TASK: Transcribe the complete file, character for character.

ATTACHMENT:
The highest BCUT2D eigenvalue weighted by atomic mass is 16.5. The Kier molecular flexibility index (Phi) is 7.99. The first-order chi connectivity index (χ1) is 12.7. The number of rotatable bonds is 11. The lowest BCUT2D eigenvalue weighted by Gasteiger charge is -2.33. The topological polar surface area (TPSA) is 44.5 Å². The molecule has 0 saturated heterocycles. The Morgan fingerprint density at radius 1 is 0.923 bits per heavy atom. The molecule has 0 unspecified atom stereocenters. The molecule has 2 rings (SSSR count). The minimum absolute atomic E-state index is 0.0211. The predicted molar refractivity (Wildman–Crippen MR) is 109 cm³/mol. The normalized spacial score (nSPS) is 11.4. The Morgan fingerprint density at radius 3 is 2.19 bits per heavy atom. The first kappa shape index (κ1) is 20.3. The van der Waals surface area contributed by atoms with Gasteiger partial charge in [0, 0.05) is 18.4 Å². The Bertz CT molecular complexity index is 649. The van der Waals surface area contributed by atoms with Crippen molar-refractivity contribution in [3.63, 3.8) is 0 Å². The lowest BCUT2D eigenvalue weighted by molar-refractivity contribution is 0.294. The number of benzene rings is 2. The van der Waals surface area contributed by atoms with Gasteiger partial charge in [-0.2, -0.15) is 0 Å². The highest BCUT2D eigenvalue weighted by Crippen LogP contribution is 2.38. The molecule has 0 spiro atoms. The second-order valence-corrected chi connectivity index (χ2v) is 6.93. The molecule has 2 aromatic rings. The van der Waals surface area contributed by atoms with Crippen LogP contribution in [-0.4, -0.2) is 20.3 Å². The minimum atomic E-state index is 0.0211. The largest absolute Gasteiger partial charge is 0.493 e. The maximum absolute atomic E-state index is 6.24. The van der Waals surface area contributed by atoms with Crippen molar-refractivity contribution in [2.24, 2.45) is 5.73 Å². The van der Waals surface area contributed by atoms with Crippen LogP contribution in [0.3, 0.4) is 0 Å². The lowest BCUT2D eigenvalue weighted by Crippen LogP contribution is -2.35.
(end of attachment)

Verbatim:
The highest BCUT2D eigenvalue weighted by atomic mass is 16.5. The Kier molecular flexibility index (Phi) is 7.99. The first-order chi connectivity index (χ1) is 12.7. The number of rotatable bonds is 11. The lowest BCUT2D eigenvalue weighted by Gasteiger charge is -2.33. The topological polar surface area (TPSA) is 44.5 Å². The molecule has 0 saturated heterocycles. The Morgan fingerprint density at radius 1 is 0.923 bits per heavy atom. The molecule has 0 unspecified atom stereocenters. The molecule has 2 rings (SSSR count). The minimum absolute atomic E-state index is 0.0211. The predicted molar refractivity (Wildman–Crippen MR) is 109 cm³/mol. The normalized spacial score (nSPS) is 11.4. The Morgan fingerprint density at radius 3 is 2.19 bits per heavy atom. The first kappa shape index (κ1) is 20.3. The van der Waals surface area contributed by atoms with Gasteiger partial charge in [0, 0.05) is 18.4 Å². The Bertz CT molecular complexity index is 649. The van der Waals surface area contributed by atoms with Crippen molar-refractivity contribution in [3.63, 3.8) is 0 Å². The lowest BCUT2D eigenvalue weighted by molar-refractivity contribution is 0.294. The number of benzene rings is 2. The van der Waals surface area contributed by atoms with Gasteiger partial charge in [-0.2, -0.15) is 0 Å². The highest BCUT2D eigenvalue weighted by Crippen LogP contribution is 2.38. The molecule has 0 spiro atoms. The second-order valence-corrected chi connectivity index (χ2v) is 6.93. The molecule has 2 aromatic rings. The van der Waals surface area contributed by atoms with Crippen LogP contribution in [-0.4, -0.2) is 20.3 Å². The minimum atomic E-state index is 0.0211. The largest absolute Gasteiger partial charge is 0.493 e. The maximum absolute atomic E-state index is 6.24. The van der Waals surface area contributed by atoms with Crippen molar-refractivity contribution in [2.24, 2.45) is 5.73 Å². The van der Waals surface area contributed by atoms with Crippen LogP contribution in [0.3, 0.4) is 0 Å². The lowest BCUT2D eigenvalue weighted by Crippen LogP contribution is -2.35.